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Ecotrust in the Copper: The First Ten Years

sockeye salmon
Copper River sockeye has become established as a brand that earns a premium price.

The Prince William Sound / Copper River ecosystem lies at the northern edge of North America's coastal temperate rain forest. Covering some 25 million acres and with a population of 9,000 inhabitants, this is a region of exceptional granduer.

Ecotrust has been active in this community since 1989, the year that the Exxon Valdez struck Bligh Reef, spilling 11 million gallons of crude oil into Prince William Sound.

Ecotrust helped to cornerstone the Prince William Sound Science Center. In addition to direct financial assistance, Spencer Beebe, an early corporate mentor, joined the board and provided introductions and encouragements that brought private foundation funding to the science center. July of 1991 saw the publication of Prince William Sound, Copper River, and North Gulf of Alaska Ecosystem. Conceived by Spencer Beebe of Ecotrust, and sponsored by the Prince William Sound Science Center, Conservation International, and the U.S.F.S Copper River Delta Institute, this study and series of photos and maps initiated the effort to look at the entire region as an interconnected and dependent system. With an introduction by Governor Wally Hickel, the document was the first step in laying out a data rich, spatially explicit, landscape approach to understanding the complexities of the region. Ed Backus of Ecotrust was instrumental in the development of the project, which also resulted in a GIS based CD containing information on the diverse physical and biological components of the region.

Ecotrust then engaged fisherman/biologist Rick Steiner to help engineer protection strategies for areas impacted by the spill. Recruiting a coalition of commercial fisherman, Native communities, and environmental organizations as supporters, he helped get funds from the Exxon Valdez Oil Spill settlement to purchase the logging and timber rights on 650,000 acres of temperate rain forest and coastal wetlands. As a result, most of the remaining narrow band of spruce, hemlock, and red and yellow cedar around the 2,700-mile coastline of Prince William Sound has been protected.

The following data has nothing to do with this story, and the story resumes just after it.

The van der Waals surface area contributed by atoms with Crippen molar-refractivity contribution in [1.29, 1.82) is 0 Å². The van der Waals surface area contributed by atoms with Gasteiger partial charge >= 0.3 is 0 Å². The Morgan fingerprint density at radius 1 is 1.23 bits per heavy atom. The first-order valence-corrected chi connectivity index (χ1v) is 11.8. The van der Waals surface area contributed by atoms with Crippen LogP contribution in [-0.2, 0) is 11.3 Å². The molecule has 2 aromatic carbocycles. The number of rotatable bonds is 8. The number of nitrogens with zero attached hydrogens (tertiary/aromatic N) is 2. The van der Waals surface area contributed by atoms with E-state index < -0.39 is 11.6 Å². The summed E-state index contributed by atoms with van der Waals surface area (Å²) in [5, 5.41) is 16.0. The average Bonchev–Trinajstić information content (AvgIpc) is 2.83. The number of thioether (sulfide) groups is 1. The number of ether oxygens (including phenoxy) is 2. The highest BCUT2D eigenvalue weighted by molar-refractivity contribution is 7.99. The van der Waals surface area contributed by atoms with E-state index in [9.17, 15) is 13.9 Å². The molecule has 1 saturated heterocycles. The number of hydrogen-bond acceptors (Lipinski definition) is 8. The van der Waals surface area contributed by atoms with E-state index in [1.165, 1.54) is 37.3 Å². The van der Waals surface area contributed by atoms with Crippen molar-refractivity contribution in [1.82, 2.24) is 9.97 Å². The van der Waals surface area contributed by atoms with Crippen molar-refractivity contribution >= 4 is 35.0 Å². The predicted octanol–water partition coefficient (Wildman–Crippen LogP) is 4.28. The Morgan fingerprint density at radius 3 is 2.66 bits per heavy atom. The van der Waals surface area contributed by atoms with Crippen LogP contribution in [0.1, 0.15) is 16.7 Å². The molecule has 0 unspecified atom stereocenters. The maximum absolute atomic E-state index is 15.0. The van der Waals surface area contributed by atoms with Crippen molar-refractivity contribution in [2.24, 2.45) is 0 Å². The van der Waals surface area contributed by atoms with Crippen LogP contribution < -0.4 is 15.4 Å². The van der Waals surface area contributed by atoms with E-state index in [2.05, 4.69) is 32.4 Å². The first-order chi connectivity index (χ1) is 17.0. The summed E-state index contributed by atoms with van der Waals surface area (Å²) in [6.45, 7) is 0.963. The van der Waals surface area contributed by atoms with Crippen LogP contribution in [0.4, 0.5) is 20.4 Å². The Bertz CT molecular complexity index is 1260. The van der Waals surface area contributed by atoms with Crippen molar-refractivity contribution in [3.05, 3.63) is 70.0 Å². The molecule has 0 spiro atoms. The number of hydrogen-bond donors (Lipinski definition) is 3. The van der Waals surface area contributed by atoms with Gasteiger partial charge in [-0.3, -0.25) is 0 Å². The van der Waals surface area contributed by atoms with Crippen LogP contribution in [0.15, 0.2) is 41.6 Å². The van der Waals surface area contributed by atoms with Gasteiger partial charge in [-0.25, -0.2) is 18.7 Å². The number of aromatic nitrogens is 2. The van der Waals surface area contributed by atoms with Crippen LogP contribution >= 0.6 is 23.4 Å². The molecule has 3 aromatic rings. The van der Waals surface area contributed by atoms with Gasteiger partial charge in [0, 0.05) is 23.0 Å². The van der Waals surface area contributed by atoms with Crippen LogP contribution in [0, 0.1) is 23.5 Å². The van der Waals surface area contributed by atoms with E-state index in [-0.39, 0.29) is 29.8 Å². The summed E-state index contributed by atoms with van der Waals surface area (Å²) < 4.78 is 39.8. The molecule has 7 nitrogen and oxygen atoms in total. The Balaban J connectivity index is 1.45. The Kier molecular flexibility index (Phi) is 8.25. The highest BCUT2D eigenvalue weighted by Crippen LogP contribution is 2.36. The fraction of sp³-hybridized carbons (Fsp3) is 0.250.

In 2002, Ecotrust hired RJ Kopchak, fisherman and first President of the Prince William Sound Science Center as Director of our Copper River Ecosystem Program. RJ will be working with local organizations to extend science and resource conservation efforts into the Copper River watershed.

Our Work

Copper River Salmon Workshop Series

Copper River Knowledge System

Copper River Strategy Group

 


Learn More

Copper River Science Symposium 2011 program booklet (2mb pdf)

Download CRSS2011 presentations in PDF and audio format via our FTP (1.3Gb of PDFs and mp3s)

Listen to… Stories of Resilience: The Past, Present and Future of the Copper River (.mp3 4:58 ea)
1: Ahtna Management
2: Laura Hancock
3: ATVs
4: Chickaloon
5: Live With Salmon
6: Water Quality
7: Water Quality 2
8: Genetics
9: Culverts
10: Hatcheries
11: Harvest Management
12: What Salmon Give
13: Myth Busting

Native Village of Eyak celebrates Mummy Island land donation 12/22/09

Ecotrust in the Copper: The First Ten Years

Katalla Map: Private Resource Lands of the Eastern Copper River Delta (1.7mb pdf)

Trans-Alaska Pipeline Spill Scenario map: Hypothetical oil spill scenario in mid-August at TAPS crossing of the Tazlina River (7.2mb pdf)

Threats and Concerns for Salmon Habitat map (4.3mb pdf)

Berg Lakes Parcels Strategic Land Acquisition (373kb pdf)

Contact

Edward Backus
Vice President,
Fisheries
PO Box 2330
Newport, OR 97365
tel: 541.265.8508
cell: 503.939.5500
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